Two areas in particular I would wish to commend for your consideration: one is water, and the other is energy. Both of these are important parts of the Johannesburg Programme. There are certain very important goals that were agreed on in Johannesburg in these areas. I know that in the case of energy there is some disappointment about the lack of a quantitative goal for renewable energy. But the language is very strong - much stronger than we have ever had. The mandate is clearer, much clearer than we have ever had and I think it is very important that we show that, during what our President would call the Johannesburg Decade, we ensure that there is a coordinated response from the world community to what countries do to implement their programmes for sustainable water and energy development.
We in the UN certainly also need to bring our act together because almost every UN agency is involved in water and energy in different ways. Some coordination mechanisms are in place. What we need is more than just coordination. We need mechanisms which are credible in the eyes of national governments, in the eyes of political processes, in the eyes of partners, credible in the sense that they provide access to information on who does what in the UN mechanisms and where there is a certain focus or advocacy. This is something that we have been talking about among ourselves. We will certainly await any guidance that you have in this regard.
Mr. Chairman, let me just turn quickly and finally to the role of CSD itself. In many ways, the pursuit of sustainable development has to be a political process. First, because one of the key things that we are trying to do there is to reflect the interest and concerns of future producers and consumers, future generations. Those people can never be represented through market mechanisms. They have to be represented through a political process. That's one reason why sustainable development necessarily has to rest on a political process as opposed to a purely technocratic or bureaucratic one. Second, sustainable development is about equity; about the way in which the costs and benefits of development will be distributed within and between generations. That too is a political matter requiring a political process. The terminology that we use for this varies. We call it burden sharing. Sometimes we call it common but differentiated responsibility. And third, it involves integrating three very different areas of discourse (the economic, the social, the ecological) in the sphere of policy-making, in the sphere of academic research, in the sphere of practical action. This requires a space which is not just political, but which connects the political with the scientific and with civil society and with the business sector. That, in essence is what the CSD has sought to be.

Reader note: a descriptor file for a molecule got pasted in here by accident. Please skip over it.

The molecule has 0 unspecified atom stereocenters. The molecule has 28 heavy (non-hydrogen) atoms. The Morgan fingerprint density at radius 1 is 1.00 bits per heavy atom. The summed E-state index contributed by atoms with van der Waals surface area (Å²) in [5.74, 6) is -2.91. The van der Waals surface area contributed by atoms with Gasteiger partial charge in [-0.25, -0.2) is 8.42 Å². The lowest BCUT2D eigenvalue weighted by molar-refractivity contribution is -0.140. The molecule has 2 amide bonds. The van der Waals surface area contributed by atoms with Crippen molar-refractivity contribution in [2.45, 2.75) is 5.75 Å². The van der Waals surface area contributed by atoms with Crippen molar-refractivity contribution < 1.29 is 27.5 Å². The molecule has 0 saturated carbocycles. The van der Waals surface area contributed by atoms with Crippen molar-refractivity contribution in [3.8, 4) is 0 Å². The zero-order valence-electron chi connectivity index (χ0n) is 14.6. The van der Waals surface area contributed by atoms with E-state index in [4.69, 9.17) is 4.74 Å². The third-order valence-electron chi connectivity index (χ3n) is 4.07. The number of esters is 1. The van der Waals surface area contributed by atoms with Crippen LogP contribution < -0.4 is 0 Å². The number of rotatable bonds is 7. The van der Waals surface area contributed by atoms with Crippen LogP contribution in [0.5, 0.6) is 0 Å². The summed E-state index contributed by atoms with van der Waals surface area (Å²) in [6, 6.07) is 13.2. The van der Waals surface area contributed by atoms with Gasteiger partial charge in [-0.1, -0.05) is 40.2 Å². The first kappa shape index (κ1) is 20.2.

Our challenge is that a political process which has been good at defining policy frameworks and goals must now show itself as being effective, also, in maintaining the pressures for implementation. It is a new type of challenge, but it is very necessary that we respond to this. We cannot treat the processes of implementation as if they can be handled in an entirely non-political manner. And it is very important that the CSD use its strength, which is its capacity to bring so many diverse actors together and the openness that it has to civil society, the way in which it has embraced the notion of partnerships, to really focus, not just on policy development, but on implementation.
I will certainly agree with many of the NGOs that the tasks of policy development are not over. We always face the dilemma that we will not be satisfied with the adequacy of the goals and commitments. But the question that always arises is that, in a situation where what has been agreed has not been implemented, should we be focussing on ratcheting up the goals or on what stands in the way of implementing what we have already agreed? This balance will always have to be drawn. At the present stage, much of the balance is on the latter, focussing on the barriers to implementation in terms of political will, in terms of financing, in terms of technology and other issues. That is the role of the CSD.
Mr. Chairman, as many of you know, this is in some ways the last time that I will be speaking in an official United Nations capacity on sustainable development. It is something that has provided a common thread in my international career for the past fifteen years. What has been achieved since we first wrote the Brundtland Report, since we had the Rio Conference, all the way on to Johannesburg is a matter of great satisfaction to me.
It has been a great process. Much of it has been focussed in terms of making the idea of sustainable development credible. For this to happen, this idea has to be stated in a clear way and the evidence must show that it is necessary. Beyond this, it must reflect something which is already there in the sentiments of the people it is addressing. I believe all of these things have happened: the idea of sustainable development has been stated in a compelling way; the evidence is mounting that it is absolutely necessary for human survival, and I believe that over these ten to fifteen years the very culture of international relations has changed to make this idea something which truly responds to peoples' search for prosperity and peace.
Thank you very much.